Democratic policymakers appear divided on Social Security policy — whether changes to Social Security benefits should be among budget policies to reduce federal deficits. Despite Senate Majority Leader Harry Reid’s recent emphatic rejection of that idea, the sizable decline in payroll taxes during the last recession has liberal‐leaning policy mavens wondering whether their unconditional defense of the status quo on Social Security might backfire.
According to the Social Security trustees’ 2010 annual report, the program is overpromising future benefits compared with its future revenues. The Social Security trust funds’ Treasury securities, nominally valued at $2.5 trillion, will enable scheduled benefit payments without congressional legislation through 2037. But drawing down the trust funds means Social Security will add to future federal deficits — by $100 billion during 2020 and increasingly thereafter until the trust funds are exhausted in 2037. Status‐quo supporters argue that Social Security did not contribute to past federal deficits and should not be changed to help reduce future ones. But Social Security will contribute to future federal deficits — those that fiscal adjustments being contemplated today are intended to reduce.
Even the claim that Social Security contributed nothing to past deficits is debatable. It depends on how one views the program’s past operations. When the program was started during the 1930s, early retirees received more benefits than their payroll taxes, thus contributing a deficit to the program. As the program’s benefits and taxes were increased, subsequent generations also received more benefits during retirement than their payroll taxes while working. The Social Security trustees report that under current payroll tax and benefit rules, the system’s total shortfall equals $16.1 trillion. Of this, the legacy from past and current generations is a debt of $17.4 trillion ($20 trillion worth of gross debt offset by $2.5 trillion of trust fund Treasury securities) and a net projected contribution by future generations of $1.3 trillion.
But if past and current generations contributed a “legacy debt” of $17.4 trillion, why did it not result in high federal deficits? The answer lies in Social Security’s pay‐as‐you‐go financing, which directly transfers dollars from workers to retirees. As each past generation received more benefits than it had paid in, workers’ payroll taxes were increased to fully cover those “excess” benefit awards so that the system’s annual cash flow remained balanced or in surplus. As a result, each generation’s “legacy debt” grew larger but remained hidden from public view because the government did not begin reporting the legacy debt until 2003.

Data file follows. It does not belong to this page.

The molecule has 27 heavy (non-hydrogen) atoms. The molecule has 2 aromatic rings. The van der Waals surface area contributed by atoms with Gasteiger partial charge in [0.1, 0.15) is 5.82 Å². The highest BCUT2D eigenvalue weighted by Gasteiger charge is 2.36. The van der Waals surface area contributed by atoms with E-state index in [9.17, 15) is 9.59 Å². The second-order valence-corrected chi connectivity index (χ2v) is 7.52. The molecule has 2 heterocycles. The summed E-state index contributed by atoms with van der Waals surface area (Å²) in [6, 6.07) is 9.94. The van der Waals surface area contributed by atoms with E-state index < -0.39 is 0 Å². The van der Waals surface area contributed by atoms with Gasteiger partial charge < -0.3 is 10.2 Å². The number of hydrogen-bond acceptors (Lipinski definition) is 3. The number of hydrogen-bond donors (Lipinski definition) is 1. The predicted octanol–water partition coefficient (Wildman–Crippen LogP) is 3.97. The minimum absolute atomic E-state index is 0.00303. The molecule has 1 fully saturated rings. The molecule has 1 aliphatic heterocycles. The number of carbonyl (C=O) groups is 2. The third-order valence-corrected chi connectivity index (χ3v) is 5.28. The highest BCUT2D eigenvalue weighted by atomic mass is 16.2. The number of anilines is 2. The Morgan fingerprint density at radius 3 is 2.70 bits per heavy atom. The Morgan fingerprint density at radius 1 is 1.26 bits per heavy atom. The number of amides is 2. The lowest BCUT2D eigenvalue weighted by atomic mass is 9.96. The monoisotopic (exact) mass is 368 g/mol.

Social Security’s debt from the past is yet to be levied on any generation. Although the 1983 Social Security amendments increased payroll taxes, subjected Social Security benefits to income taxes and scheduled a gradual increase in Social Security’s retirement age, those changes did not fully amortize the legacy debt. In the future, as the baby boomers retire and total Social Security benefits begin to exceed scheduled payroll taxes, the legacy debt will gradually re‐emerge as explicit federal deficits. Instead of touting the trust fund of $2.5 trillion as a huge bulwark of security for the system’s finances, its puny size relative to the gross legacy debt of $20 trillion needs to be acknowledged.
Now with excess benefits scheduled even for many among today’s generations, shielding Social Security from policies to reduce federal deficits could be risky: It is intended to bide the time until aging boomers reinforce retirees’ political clout toward preserving those scheduled benefits. Status‐quo supporters hope that the 2010 Obamacare health care law will reduce Medicare and Medicaid costs and create fiscal space for the additional payroll taxes needed to preserve Social Security benefits. But the new health care law is unlikely to deliver cost savings given that it expands health coverage and subsidies and that those programs involve myriad pressure groups with conflicting interests.
If the excessive benefit commitments of entitlement programs are not reduced soon through sufficient cutbacks in benefits, then investors, entrepreneurs and high‐skilled workers will develop expectations of steeper tax increases on incomes, payrolls and corporate earnings, and gradually reduce productive activities or shift them abroad. That would depress government revenues and force broader declines in public services.
All of this means that Social Security’s funding is intimately connected to federal fiscal policies overall. Excluding it from budget policies to reduce federal deficits in order to secure greater political support for Social Security might seem politically expedient today, but it is economically unwarranted and appears unlikely to achieve the Democrats’ long‐term objective of preserving Social Security.